To switch and work on the remote branch, you use the same process as you would if you were to check out to a local branch:

git fetch

git checkout <remote-branch-name>

If both remote and one of the local branches have the same name (let’s call them XYZ), you need to specify the branch you wish to check out. So, to check out to a remote branch by the name XYZ, you would have to follow the next checkout steps:

git fetch origin

git checkout -track origin/XYZ

In case you have multiple remote branches, you would use:

git checkout -b xyz <remote-branch-name>/XYZ

The Best Practices for Remote Branch Checkout

Here are some of the best practices to employ when checking out to a remote branch:

  • Commit your work often: This way, you are sharing your work with other team members more often, which in turn results in fewer merge conflicts.
  • Don’t commit to unfinished work: When working on custom-coded websites or web apps, it is best to break your code into smaller working chunks. Once work on a chunk is finished, you should test it before committing it. This way, you will avoid potential conflicts that may arise when merging large bodies of code at the same time while also ensuring that you don’t commit small non-working code snippets.
  • Test before you commit: Make sure to test the code before you decide to commit it. Sharing untested code can take a considerable amount of time to merit if an issue appears.
  • Commit-related changes: Confine your commits to directly related changes. In other words, two separate bug fixes should be two separate commits.
  • Compose clear commit messages: Summarize your changes in a single message. After that, elaborate on the motivation for the change and explain how the feature differs from its previous version.
  • Exploit Git’s branching features: By using branches in Git, you separate different development lines and eliminate any confusion during a collaboration process.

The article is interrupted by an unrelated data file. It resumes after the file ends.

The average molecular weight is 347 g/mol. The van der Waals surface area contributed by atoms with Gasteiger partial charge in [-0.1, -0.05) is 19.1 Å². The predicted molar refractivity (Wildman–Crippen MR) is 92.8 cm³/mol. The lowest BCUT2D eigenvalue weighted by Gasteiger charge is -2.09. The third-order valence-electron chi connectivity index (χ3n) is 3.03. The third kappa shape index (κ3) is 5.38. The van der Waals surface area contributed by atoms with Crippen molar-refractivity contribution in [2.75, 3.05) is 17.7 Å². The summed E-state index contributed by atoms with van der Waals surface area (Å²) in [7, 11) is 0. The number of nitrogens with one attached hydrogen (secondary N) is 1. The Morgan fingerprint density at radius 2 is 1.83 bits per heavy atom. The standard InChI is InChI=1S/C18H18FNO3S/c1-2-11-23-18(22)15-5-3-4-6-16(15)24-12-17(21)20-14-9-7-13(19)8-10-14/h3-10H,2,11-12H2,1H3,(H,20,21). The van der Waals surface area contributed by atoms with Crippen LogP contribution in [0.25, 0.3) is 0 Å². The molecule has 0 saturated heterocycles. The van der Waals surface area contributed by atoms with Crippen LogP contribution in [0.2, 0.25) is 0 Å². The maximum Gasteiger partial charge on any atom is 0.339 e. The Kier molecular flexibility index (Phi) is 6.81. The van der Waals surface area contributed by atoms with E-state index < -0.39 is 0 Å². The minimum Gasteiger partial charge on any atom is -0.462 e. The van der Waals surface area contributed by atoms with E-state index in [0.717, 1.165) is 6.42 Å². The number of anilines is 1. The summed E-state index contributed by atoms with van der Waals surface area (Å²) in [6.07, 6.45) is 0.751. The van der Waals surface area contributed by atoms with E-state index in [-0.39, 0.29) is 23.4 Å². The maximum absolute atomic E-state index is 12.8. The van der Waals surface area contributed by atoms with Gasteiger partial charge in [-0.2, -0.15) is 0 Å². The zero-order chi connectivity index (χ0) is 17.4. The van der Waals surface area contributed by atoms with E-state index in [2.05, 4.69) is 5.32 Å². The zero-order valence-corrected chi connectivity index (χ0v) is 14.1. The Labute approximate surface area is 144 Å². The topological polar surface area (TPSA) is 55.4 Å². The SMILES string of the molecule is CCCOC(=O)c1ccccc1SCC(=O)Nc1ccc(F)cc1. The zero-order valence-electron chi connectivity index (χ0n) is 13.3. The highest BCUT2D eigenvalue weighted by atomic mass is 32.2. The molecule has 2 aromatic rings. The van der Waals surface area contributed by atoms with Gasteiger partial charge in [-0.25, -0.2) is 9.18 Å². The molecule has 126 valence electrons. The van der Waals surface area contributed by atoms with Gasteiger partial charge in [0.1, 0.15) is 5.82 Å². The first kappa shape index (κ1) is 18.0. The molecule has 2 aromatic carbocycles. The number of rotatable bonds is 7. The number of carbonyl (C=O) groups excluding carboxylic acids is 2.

• Agree on your workflow: Ensure that all of your team members are on the same page regarding workflow even before the start of the project.

How to protect the production environment

Forcing git checkout can be risky, potentially overwriting uncommitted changes and causing data loss. To use it safely, first back up your work and create a new branch as a safety net. The correct syntax is git checkout -f or git checkout --force, but use these sparingly.

Before forcing a checkout, consider safer alternatives like git stash to manage conflicting changes, or merging/rebasing instead. If you must force checkout, communicate with your team first.

Best practices include:

  1. Use force checkout only when absolutely necessary
  2. Always work on a separate branch
  3. Commit or stash changes before forced actions
  4. Double-check the branch and commit you’re checking out

If things go wrong, use git reflog to find and restore previous states. To prevent issues, integrate safeguards into your workflow, such as protected branches and code review policies for forced actions.

Remember, while force checkout is a powerful tool, it should be used cautiously to avoid disrupting your production environment or losing valuable work.

Final Thoughts

Now you know the most common use cases of the git checkout and force checkout commands. The benefits of learning how to master those Git tools are too valuable to overlook. By applying checkout best practices you can streamline your code development workflow and improve efficiency.

Do you have more questions about Git force checkout, the checkout steps, or GitHub vs GitLab? I encourage you to schedule a call with me. Together, we can find the answers to any Git-related questions you have so you can refine your workflow and focus on writing better, cleaner code.